40 years in cante
Flamenco grabs and doesn’t let go. We die with flamenco inside, and when we leave this world, I suppose we would regret having missed that genius of cante, baile or toque who wasn't born yet
These days I celebrate the 40th anniversary of my relationship with flamenco, which started when I was 17 (now you know how old I am.) Actually, it started much earlier, when I was a little kid in Palomares del Río, near Seville, where I used to listen to my mother singing those post-war milongas while she did laundry in the earthenware bowl in our yard. It was there too where I’d be fascinated listening to stirring stories told by old men with plonk-burnt voices. When I was 17, though, I moved to a neighborhood of Seville, Su Eminencia, where the Peña Flamenca El Chozas was founded (and it’s still there today). That’s where everything started. At night, as I tried to sleep, I listened to the aficionados singing in that peña, and something called me. I got up from bed, got dressed, and went to that place, to check what was that thing that made my chest ache and made me think of things that had never crossed my mind, which moved me unlike anything else I had experienced before.
The first cantaor I started following was precisely El Chozas, the peña’s namesake (not to be confused with El Chozas de Lebrija). He was a new cantaor from the Los Carteros neighborhood in Seville, who had just released his first album (the first LP I’d ever bought). Later in that peña I heard cantaores such as Antonio Mairena and his brother Manuel, Naranjito de Triana, Luis Caballero, Lebrijano, Niño de Fregenal, el Gordito de Triana and Cepero de Cantillana, among many others. All of them got me into cante, and I wanted to become a cantaor. However, I had to give that up, as I would start sweating like a pig as soon as I heard the first notes of the guitar. I could not sing in front of an audience. One night I tried, in a contest at the Peña Flamenca del Cerro del Águila, in Seville. I sang with my eyes closed, and when I opened them, I saw that most of the public had left already. That’s when I decided to become a flamenco critic, when I was 20 years old. That was thirty-seven years ago, and I’m still here, with twelve books published and thousands of articles written in festivals and theaters all over the world. I could say that I still write with the same illusion as I had in my first day, which would sound nice, but the truth is that I feel a bit tired. Sometimes I reach the conclusion that there is no point in writing about an art that is so complex and difficult, but then I play something by Tomás Pavón or Manuel Vallejo and it all makes perfect sense.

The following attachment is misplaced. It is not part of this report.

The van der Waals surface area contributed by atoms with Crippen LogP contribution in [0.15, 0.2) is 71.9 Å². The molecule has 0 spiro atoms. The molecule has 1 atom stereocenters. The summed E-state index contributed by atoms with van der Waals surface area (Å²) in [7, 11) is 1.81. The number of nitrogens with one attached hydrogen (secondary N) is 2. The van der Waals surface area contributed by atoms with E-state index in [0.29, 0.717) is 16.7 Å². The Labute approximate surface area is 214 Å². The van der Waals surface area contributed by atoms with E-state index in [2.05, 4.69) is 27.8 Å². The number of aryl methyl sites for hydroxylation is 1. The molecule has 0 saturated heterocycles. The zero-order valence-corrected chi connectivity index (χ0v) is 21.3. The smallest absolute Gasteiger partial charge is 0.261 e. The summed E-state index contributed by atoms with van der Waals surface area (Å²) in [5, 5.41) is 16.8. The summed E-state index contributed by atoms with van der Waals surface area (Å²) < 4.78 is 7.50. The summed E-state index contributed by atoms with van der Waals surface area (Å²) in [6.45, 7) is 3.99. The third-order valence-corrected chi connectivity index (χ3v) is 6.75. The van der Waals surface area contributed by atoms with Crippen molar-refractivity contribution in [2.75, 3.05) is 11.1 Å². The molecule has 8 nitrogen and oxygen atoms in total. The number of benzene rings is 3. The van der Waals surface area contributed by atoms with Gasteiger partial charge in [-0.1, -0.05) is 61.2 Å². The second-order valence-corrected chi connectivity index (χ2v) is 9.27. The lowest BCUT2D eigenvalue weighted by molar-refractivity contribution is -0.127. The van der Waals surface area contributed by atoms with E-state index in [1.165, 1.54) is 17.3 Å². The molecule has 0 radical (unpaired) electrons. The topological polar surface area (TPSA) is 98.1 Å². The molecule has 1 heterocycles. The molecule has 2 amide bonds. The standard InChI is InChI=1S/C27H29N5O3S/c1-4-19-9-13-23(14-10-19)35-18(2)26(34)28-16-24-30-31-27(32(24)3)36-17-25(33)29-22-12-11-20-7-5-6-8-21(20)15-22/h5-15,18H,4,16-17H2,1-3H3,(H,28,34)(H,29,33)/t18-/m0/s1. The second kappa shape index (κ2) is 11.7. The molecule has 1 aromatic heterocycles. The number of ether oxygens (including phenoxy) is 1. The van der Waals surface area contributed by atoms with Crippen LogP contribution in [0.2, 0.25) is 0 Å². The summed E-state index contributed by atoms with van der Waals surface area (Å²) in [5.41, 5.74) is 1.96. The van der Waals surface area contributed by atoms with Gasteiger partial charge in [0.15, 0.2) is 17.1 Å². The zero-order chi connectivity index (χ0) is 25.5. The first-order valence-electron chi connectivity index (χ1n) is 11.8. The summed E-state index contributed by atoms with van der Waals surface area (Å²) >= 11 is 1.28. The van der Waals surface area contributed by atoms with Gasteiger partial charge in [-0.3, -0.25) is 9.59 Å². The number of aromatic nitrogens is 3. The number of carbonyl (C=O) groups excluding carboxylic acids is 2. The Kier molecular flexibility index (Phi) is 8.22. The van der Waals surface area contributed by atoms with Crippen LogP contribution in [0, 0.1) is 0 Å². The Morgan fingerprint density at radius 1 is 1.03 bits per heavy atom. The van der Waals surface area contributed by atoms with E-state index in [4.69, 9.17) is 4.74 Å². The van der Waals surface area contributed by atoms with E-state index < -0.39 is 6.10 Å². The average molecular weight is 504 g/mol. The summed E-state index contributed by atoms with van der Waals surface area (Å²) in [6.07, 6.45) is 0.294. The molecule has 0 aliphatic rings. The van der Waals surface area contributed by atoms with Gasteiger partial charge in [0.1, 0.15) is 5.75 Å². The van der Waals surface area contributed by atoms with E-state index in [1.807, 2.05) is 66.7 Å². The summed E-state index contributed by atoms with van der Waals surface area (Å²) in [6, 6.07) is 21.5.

I cannot live without flamenco, not the least because it has become my profession. I’m one of the few professional critics that makes a living exclusively from writing, in a country, Spain, where writing is crying. My whole life revolves around flamenco: I get up every morning thinking what I will write, and what I’ll listen to, and I get in bed thinking about all I’ve done through the day, unable to get to sleep, with some compás stuck in my head and the verses of a soleá inviting me to sing with passion. Flamenco grabs and doesn’t let go. We die with flamenco inside, and when we leave this world, I suppose we would regret having missed that genius of cante, baile or toque who wasn’t born yet. I apologize for having bored you today with this article, instead of having written about some current event, but I had to share with you all the emotion of being for four decades attached to an art which totally changed my life and allowed me to meet geniuses like Valderrama, Mairena, Sabicas, Morente, Camarón, Farruco, Paco de Lucía or Manolo Sanlúcar. It’s a privilege which I’m not sure I deserve, but which I appreciate with all my soul. I’ll be still here through thick and thin, as far as my body can stand, defending flamenco.
* This article was originally published on October 7th, 2015